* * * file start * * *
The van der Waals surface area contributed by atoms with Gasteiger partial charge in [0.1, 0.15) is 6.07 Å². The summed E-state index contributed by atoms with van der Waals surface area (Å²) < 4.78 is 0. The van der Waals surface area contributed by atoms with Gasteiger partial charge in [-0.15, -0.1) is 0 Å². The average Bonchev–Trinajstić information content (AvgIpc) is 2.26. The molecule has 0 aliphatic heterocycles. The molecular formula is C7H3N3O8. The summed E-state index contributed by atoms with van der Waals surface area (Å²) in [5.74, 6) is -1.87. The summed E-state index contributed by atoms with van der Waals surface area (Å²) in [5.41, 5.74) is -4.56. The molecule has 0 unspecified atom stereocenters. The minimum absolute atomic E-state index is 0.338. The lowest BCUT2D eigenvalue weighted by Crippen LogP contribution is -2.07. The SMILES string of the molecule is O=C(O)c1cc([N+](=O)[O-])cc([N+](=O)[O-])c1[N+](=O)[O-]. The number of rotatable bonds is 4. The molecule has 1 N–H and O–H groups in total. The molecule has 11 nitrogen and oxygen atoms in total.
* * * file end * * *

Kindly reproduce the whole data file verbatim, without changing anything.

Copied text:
The van der Waals surface area contributed by atoms with Gasteiger partial charge in [0.1, 0.15) is 6.07 Å². The summed E-state index contributed by atoms with van der Waals surface area (Å²) < 4.78 is 0. The van der Waals surface area contributed by atoms with Gasteiger partial charge in [-0.15, -0.1) is 0 Å². The average Bonchev–Trinajstić information content (AvgIpc) is 2.26. The molecule has 0 aliphatic heterocycles. The molecular formula is C7H3N3O8. The summed E-state index contributed by atoms with van der Waals surface area (Å²) in [5.74, 6) is -1.87. The summed E-state index contributed by atoms with van der Waals surface area (Å²) in [5.41, 5.74) is -4.56. The molecule has 0 unspecified atom stereocenters. The minimum absolute atomic E-state index is 0.338. The lowest BCUT2D eigenvalue weighted by Crippen LogP contribution is -2.07. The SMILES string of the molecule is O=C(O)c1cc([N+](=O)[O-])cc([N+](=O)[O-])c1[N+](=O)[O-]. The number of rotatable bonds is 4. The molecule has 1 N–H and O–H groups in total. The molecule has 11 nitrogen and oxygen atoms in total.